“You” and the Creepification of the 2nd-Person Voice
Thanks for letting me make up a word for this headline!
If you’re reading this, chances are you just let go of your knees and took your fingernails out of your mouth as you finished the show You. Every time you hear the word “Beck,” you cringe a little, mostly because the show’s narrative voice is written as an address to Guinevere Beck, the object of affection / obsession.
A sample line from the show usually goes something like this: “You see, Beck, if you hadn’t done that, everything would have been fine.” Or “I did it all for you, Beck.”
I happened to watch this show just as I read a book written in a very similar style. An Anonymous Girl, like You, is partially written in the 2nd-person voice. One of its narrators, Dr. Shields, writes her chapters as notes addressed to her research subject, Jessica. I read the audiobook, so I could hear each icy syllable as she nails down every failing of the unfortunate Jessica.
As someone who pays a lot of attention to narrative voice—I help brands choose theirs for different platforms—it seemed noteworthy that the 2nd-person “you” has become so … scary. You might say that the show You was an announcement, to me in particular, that the word “you” may be taking on a dystopian new dimension.
The TLDR on the 2nd-person voice is that it addresses the reader directly as “you” as opposed to speaking in the 1st person (I / we) or 3rd person (he / she / they). For example, a majority of ad copy is written in this voice. “Find what you’ve been looking for.” “Jeans made for your body.” “Get ready for the wedding, with a diet plan you’ll love!” Etc.
The 2nd-person voice also experienced a bit of a literary renaissance in the last decade. As sites like Thought Catalog cropped up, confessional pieces written in this voice went from feeling fresh and immediate to cliché and derivative. Headlines like “20 Thoughts You Have When You Get Dumped” featured lines like “You log on to Facebook and consider changing your relationship status.”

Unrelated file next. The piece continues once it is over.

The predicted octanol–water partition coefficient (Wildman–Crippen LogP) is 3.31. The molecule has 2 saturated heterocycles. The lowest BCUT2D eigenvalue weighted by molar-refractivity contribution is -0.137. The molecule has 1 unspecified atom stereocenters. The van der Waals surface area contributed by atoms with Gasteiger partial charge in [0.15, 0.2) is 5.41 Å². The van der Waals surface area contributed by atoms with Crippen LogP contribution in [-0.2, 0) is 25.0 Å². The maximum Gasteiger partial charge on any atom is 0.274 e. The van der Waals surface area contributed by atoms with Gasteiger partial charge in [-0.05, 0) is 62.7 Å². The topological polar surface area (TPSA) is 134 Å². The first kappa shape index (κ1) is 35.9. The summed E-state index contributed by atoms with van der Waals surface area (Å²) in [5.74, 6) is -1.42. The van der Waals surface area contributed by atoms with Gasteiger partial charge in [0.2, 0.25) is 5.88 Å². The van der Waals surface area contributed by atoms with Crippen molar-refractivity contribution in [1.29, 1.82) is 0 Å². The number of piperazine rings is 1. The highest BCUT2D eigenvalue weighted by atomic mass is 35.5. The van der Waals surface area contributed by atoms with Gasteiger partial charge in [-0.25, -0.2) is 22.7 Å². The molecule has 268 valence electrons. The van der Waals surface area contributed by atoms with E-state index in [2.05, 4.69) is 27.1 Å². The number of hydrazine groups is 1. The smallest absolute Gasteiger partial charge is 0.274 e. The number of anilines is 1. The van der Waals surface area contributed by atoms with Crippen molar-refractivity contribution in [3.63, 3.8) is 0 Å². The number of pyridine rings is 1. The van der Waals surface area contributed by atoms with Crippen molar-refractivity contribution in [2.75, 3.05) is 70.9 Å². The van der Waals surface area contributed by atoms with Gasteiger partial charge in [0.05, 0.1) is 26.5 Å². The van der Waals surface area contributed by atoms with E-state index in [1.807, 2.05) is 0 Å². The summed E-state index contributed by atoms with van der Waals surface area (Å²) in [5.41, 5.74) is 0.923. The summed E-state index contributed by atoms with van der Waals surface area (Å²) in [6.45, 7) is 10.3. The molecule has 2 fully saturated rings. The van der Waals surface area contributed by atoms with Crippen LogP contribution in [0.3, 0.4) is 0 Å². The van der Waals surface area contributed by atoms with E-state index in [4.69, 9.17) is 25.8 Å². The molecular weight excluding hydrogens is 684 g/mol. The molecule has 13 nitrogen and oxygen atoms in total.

The voice here is notable, because it takes one person’s experience and makes it feel universal. The “you” makes it seem like the writer is describing the reader, and there’s a kind of simpatico there that was suuuuper cool to me in my early 20s.
Through articles like this, an entire generation poured out their most personal thoughts and feelings. Who needs to go to confession on Sunday when you can submit your sins to Thought Catalog instead? (The young people at my work don’t even know what Thought Catalog is. WHAT?!) Back then, sharing your every secret on the internet didn’t seem like a huge deal. It felt kind of good—your vulnerabilities might go viral on Facebook, and people might even write you nice comments. It felt safe. It felt ok. Maybe this was just part of being young?
But the show You, and An Anonymous Girl, made me think about whether or not this has objectively changed. In You in particular, Joe dissects and critiques Beck’s social media presence. What is she sharing, and how does her social veneer differ from the actual secrets she keeps. (Like … who is her dad really????) This directly feels like a critique of internet culture. We’re putting ourselves out there, but who is watching? And what are they going to do with this information?
In An Anonymous Girl, Jessica shares her deepest secrets as part of an anonymous psychological study, but it turns out not to be anonymous at all. It makes you question where you can put your information—and who is going to use it against you.
I don’t think it’s a coincidence that the usually friendly 2nd-person voice is enjoying a particularly creepy moment in culture. After finding out how intricately our social media presences were used against us in the last election, people are feeling a bit vulnerable. Not only are there creeps and predators out there, but there are dark, dystopian political forces that are hoping we’ll share our personal info with Farm Ville.
I threw out this hypothesis at a party last night, and people named a few other examples where the narrative voice of a show was written in a creepy 2nd-person. Black Mirror in particular came up.
You was a pretty bad show, all things considered. The references to literature are heavy-handed, Joe isn’t very good at creeping and Beck was terrible at closing her blinds! Yet everyone absorbed it eagerly—myself included. Maybe Penn Badgley is just that great. But I also could not put down An Anonymous Girl, which, as far as psychothrillers go is original and exciting, but it’s no Gillian Flynn masterpiece.
The creepy 2nd-person has roped me in. I just don’t want to hear the names “Beck” or “Jessica” right before bed anytime soon.